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Seoul returns to criticizing Pyongyang at the UN

Seoul returns to criticizing Pyongyang at the UNSeoul has returned to co-sponsoring the annual UN resolution condemning North Korean human rights violations, according to the Foreign Ministry.“Finally, a resolution on human rights in North Korea was proposed by the European Union at the Third Committee meeting of 77th session of the UN General Assembly held yesterday in New York,” Lim Soo-suk, the ministry’s spokesperson and deputy minister for public affairs, told the press on Tuesday.“The Korean government actively participated in the discussions around the text of the North Korean human rights resolution and participated as a co-sponsor of the resolution.”The Human Rights Council at the UN has annually adopted a resolution condemning Pyongyang’s human rights violation since 2003.Seoul was a co-sponsor of the resolution from 2008 to 2018, but stopped in 2019 as the liberal Moon Jae-in administration tried to engage Pyongyang and not anger it.The resolution, drafted by the European Union, has been proposed at the UN and is scheduled to be passed during the General Assembly session in December.“We continue to reject unfair attempts to politicize the human rights [situations]on the UN stage and abuse them as political tools for interfering in the internal affairs of other countries,” said the North Korean representative during the Third Committee meeting of the UN General Assembly on Monday.The text of the resolution this year is expected to be similar to previous resolutions, according to the Foreign Ministry in Seoul.“It is still a draft, so there could be adjustments made until its expected adoption in December,” a ministry official told the Korea JoongAng Daily on Monday. “We are working closely with the members of the UN on the text.”The resolution put forward last year by a number of European Union member statescondemned “in the strongest terms the long-standing and ongoing systematic, widespread and gross violations of human rights in and by the Democratic People’s Republic of Korea," referring to North Korea by its full name.The resolution addressed “gross” human rights violations in the North including torture and other inhuman punishments, the existence of political prison camps, all forms of sexual and gender-based violence, abductions of North Koreans and people from other countries, severe restrictions on freedom of thought of North Koreans in online and offline spaces, as well as exploitation of workers sent abroad.“The government's position is that the North Korean human rights issue is a universal human rights issue that requires a consistent response based on principles,” Lim said.BY ESTHER CHUNG [[email protected]]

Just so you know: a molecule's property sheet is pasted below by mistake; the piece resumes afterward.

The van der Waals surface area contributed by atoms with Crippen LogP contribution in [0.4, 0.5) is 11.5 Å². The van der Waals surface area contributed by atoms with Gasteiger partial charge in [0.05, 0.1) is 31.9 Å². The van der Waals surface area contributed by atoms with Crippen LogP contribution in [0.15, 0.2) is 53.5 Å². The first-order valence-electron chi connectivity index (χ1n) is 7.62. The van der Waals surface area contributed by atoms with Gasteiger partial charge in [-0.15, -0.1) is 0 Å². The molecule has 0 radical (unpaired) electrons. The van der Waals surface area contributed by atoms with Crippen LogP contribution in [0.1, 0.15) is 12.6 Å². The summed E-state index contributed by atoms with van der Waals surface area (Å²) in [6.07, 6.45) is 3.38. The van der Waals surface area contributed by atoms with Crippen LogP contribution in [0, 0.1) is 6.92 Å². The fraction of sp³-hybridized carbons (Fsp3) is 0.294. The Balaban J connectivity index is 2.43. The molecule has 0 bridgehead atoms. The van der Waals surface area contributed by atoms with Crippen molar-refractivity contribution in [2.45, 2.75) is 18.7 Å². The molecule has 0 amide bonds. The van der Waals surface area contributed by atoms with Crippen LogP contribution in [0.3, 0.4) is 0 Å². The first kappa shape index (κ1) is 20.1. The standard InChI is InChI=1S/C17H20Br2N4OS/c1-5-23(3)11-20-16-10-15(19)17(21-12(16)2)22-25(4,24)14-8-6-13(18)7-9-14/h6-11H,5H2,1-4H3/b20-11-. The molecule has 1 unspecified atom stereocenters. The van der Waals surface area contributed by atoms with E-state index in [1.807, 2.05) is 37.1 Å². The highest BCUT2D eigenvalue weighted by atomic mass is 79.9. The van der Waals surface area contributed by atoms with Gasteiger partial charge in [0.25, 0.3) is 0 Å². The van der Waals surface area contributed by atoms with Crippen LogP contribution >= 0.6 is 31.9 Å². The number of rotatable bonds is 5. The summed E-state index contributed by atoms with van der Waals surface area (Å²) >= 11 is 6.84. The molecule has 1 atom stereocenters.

2 months ago Korea JoongAng Daily
Korean Air Lines wallops expectations as pax numbers jump